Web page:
I guess my confusion is, if the civil summons allows for 30 days to respond, but I can get on the docket in less than 30 days for my temporary issues, how can these both be? They seem contradictory.


#4

NC law allows for a defendant to a complaint to have 30 days to respond to the complaint against them. However, it is correct that you can get court dates prior to the 30 days having run. Oftentimes there will be hearings on the temporary issues before the defendant has filed an answer to the complaint.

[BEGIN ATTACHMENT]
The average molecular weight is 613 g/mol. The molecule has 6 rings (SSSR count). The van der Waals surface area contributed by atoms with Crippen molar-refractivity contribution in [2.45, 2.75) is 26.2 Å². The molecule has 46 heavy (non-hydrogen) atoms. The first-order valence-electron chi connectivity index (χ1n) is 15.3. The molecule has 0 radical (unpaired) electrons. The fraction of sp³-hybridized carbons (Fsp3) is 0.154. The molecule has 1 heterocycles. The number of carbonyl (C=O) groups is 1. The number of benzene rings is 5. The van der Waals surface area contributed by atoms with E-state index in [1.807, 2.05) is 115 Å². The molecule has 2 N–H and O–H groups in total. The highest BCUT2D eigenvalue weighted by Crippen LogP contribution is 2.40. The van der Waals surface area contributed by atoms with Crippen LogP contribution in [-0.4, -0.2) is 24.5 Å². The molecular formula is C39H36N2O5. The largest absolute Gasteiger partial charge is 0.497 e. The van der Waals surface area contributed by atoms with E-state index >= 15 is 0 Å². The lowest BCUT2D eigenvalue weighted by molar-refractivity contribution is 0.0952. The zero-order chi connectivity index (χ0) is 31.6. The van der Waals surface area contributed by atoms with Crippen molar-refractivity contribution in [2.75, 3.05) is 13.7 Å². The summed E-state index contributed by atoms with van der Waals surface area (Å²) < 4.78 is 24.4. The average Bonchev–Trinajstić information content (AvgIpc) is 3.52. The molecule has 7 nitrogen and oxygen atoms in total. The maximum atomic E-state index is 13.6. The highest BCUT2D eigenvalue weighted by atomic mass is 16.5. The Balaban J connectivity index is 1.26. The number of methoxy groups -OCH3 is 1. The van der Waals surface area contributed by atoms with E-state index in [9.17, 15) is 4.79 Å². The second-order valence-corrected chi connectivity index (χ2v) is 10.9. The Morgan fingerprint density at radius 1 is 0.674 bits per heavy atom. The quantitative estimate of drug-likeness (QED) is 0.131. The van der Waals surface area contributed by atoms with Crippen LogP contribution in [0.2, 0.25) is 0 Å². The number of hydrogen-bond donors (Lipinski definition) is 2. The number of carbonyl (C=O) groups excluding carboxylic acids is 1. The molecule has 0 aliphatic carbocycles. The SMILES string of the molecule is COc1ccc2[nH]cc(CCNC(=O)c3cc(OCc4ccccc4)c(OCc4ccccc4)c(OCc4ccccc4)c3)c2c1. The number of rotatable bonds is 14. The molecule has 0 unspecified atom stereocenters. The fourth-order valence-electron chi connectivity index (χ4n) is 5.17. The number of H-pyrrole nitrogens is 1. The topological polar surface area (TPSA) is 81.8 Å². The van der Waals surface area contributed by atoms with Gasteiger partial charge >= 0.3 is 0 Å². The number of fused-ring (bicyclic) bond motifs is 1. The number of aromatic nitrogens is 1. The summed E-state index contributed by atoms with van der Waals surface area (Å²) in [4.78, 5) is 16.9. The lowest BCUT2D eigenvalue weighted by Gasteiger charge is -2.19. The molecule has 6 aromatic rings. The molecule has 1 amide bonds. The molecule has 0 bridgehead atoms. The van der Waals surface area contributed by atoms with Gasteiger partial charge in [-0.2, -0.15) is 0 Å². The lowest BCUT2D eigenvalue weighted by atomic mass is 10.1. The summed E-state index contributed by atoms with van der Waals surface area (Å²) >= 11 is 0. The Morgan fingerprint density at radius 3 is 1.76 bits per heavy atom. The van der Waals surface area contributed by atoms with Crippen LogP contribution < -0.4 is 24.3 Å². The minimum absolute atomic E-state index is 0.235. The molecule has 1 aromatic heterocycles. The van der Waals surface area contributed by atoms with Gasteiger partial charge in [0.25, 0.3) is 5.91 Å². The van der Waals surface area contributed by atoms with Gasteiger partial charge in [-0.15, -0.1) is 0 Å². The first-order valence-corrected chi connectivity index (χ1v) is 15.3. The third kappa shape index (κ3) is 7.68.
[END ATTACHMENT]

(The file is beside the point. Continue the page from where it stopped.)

An answer allows for the defendant to formally respond to the allegations against them, and gives them a chance to file a counterclaim against the plaintiff. This is not a requirement in order to have a hearing on a temporary issue.

The most important thing is that the defendant has been properly served and that the Notice of Hearing is sent to the address where the defendant was properly served with the complaint.


Anna Ayscue

Attorney with Rosen Law Firm Cary • Chapel Hill • Durham • Raleigh • Wake Forest

Rosen Online | Unlimited confidential access to a North Carolina attorney for $199/mo - click here